When General Motors Company [NYSE:GM] launched its redesigned Malibu in 2008, it garnered immediate critical praise, proving that GM hadn't entirely ceded the mid-size market to Honda and Toyota. The seventh-generation car was a major victory for then GM vice chairman Bob Lutz, and would go on to win the coveted North American Car of the Year award.

No longer was the Malibu just a denizen of the airport rental lots.

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But while current models have continued to earn top marks from JD Power, sales have been slow, and the hasty refresh seen last year hasn't made the bottom-line impact the company was hoping for. Spy shots of the model GM is set to debut at the 2015 New York Auto Show next month—based on the “E2XX, " a highly modified version of the current Epsilon II platform—show a significantly sleeker car, which we've favorably compared to Audi's dead-sexy A7. Though the 2016 Malibu will be 300 pounds lighter than the current car, it will be slightly larger, in a bid to address complaints about the lack of legroom which have dogged the Malibu since 2008. As far as we know, there are no significant updates to the powertrain.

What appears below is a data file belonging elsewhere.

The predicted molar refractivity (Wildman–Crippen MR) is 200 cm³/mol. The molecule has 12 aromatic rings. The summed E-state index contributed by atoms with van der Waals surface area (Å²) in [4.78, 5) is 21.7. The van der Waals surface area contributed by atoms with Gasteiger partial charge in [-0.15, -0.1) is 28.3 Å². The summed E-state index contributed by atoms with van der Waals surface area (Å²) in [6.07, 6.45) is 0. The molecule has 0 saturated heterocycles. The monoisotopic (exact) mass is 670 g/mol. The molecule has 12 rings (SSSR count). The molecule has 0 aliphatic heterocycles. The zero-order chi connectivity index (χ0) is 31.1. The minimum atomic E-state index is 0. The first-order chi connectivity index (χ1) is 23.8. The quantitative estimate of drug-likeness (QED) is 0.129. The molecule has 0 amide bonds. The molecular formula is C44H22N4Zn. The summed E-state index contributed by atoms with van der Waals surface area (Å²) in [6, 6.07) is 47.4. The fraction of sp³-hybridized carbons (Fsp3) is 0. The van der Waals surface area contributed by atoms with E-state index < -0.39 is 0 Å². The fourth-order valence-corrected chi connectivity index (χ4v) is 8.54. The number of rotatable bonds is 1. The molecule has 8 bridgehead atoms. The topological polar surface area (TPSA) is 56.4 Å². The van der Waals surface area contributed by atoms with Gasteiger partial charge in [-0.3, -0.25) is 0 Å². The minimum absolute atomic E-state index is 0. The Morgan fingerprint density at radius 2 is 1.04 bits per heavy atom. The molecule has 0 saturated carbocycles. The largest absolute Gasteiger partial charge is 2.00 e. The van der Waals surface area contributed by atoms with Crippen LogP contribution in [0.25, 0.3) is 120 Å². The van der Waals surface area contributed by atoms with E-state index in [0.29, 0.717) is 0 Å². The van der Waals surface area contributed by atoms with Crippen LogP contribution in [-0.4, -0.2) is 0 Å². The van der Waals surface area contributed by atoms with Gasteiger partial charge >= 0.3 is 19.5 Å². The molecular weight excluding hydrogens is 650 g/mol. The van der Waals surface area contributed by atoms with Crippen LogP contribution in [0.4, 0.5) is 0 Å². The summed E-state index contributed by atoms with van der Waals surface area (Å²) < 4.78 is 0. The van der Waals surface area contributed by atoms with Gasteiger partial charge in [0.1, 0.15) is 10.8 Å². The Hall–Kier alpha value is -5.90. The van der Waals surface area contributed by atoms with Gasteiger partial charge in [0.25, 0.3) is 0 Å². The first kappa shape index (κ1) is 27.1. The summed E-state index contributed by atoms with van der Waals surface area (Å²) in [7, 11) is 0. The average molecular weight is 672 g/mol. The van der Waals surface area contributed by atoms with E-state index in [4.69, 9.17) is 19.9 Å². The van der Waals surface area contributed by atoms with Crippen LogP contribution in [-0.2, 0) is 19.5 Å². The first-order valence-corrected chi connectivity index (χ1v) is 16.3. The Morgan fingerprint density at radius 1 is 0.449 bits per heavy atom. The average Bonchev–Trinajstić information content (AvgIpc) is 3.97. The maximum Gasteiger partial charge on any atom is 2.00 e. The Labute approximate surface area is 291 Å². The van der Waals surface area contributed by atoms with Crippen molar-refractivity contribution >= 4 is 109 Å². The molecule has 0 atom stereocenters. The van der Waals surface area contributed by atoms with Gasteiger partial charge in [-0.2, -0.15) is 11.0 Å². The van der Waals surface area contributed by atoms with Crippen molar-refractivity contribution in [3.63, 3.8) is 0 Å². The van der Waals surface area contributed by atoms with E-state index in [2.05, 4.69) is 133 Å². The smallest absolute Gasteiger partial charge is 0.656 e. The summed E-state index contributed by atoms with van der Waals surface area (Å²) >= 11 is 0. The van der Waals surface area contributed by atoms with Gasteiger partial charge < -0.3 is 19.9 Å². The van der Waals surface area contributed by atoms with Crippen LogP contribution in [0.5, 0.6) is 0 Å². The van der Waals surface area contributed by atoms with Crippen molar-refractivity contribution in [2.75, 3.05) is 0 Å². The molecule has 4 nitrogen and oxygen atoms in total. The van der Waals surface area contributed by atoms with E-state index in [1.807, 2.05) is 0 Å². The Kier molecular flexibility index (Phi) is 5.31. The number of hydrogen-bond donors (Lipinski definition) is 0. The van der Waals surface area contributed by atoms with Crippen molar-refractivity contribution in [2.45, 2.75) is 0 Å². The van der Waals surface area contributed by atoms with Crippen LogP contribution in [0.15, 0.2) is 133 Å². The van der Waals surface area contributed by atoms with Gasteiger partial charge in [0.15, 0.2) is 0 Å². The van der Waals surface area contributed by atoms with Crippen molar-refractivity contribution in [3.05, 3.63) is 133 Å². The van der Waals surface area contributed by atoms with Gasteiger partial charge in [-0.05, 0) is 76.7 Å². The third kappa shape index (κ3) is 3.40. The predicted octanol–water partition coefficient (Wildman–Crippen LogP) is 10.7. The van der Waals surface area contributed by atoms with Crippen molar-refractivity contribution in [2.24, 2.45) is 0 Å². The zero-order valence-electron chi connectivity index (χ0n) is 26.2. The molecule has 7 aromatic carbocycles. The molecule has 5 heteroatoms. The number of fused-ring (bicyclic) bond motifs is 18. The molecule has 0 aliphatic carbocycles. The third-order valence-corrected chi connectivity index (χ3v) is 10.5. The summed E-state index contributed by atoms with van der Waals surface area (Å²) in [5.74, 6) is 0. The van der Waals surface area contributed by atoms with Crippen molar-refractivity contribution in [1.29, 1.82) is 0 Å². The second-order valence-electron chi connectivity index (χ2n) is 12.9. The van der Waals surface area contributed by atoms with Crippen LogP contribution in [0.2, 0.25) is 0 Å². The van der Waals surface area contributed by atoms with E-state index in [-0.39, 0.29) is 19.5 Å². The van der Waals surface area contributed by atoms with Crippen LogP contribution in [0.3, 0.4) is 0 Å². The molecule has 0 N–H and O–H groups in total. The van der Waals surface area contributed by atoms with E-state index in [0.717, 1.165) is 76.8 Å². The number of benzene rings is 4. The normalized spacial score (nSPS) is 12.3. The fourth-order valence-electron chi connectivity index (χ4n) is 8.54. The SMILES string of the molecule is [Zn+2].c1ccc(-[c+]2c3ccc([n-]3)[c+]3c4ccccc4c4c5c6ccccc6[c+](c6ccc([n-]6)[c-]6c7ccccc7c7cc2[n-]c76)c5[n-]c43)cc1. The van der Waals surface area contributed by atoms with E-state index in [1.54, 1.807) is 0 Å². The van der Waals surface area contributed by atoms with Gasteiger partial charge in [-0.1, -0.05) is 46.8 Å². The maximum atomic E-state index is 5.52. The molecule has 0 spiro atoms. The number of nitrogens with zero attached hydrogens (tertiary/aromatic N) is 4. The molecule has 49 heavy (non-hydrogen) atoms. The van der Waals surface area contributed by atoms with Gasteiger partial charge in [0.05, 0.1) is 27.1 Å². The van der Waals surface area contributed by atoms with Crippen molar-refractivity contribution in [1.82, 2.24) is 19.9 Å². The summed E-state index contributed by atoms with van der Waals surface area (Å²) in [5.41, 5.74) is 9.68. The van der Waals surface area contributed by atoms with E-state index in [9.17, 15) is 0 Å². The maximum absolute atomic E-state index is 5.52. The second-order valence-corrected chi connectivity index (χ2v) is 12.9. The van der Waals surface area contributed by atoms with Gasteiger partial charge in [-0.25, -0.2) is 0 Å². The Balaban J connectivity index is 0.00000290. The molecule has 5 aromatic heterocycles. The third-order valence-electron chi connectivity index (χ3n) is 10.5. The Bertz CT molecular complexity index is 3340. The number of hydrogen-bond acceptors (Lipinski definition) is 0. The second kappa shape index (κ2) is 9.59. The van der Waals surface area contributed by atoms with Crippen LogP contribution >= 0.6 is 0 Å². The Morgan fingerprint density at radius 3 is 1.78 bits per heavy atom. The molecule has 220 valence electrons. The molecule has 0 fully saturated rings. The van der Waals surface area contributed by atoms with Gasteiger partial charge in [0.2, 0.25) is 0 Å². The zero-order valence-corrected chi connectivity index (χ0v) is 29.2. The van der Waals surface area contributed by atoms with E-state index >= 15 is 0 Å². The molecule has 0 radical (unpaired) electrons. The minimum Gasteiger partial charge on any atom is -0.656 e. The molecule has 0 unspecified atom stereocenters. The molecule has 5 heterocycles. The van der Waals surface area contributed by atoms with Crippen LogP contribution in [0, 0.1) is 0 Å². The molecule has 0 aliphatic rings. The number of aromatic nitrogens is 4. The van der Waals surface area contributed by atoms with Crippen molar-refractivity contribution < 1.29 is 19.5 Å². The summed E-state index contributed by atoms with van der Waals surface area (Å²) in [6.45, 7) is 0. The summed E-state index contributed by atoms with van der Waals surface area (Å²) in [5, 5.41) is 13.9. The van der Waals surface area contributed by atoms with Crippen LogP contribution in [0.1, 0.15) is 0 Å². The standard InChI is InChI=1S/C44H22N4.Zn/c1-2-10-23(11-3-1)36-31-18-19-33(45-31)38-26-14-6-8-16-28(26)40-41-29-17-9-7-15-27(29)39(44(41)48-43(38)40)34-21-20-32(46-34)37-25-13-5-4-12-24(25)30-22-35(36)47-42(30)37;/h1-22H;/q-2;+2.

Whether it will be enough to stop the sales slide remains to be seen, but GM is committed to ensuring that eighth-generation models continue the dependability of its recent predecessors. Along with standard hot and cold weather driving—in Yuma, Arizona and Northern Canada respectively—and accelerated wear trials, forthcoming models are being battered with tests derived from four decades of data pulled off black boxes placed in cars from locations as far-flung as Saudi Arabia and Russia.

If you've ever seen what passes for roads in the former Soviet Union, you know its cars there face torture tests impossible to replicate in a lab.

We'll have all the details on the new Malibu after its reveal. Until then, check out our dedicated 2015 New York Auto Show hub to see what other news we're expecting to break in the Big Apple.


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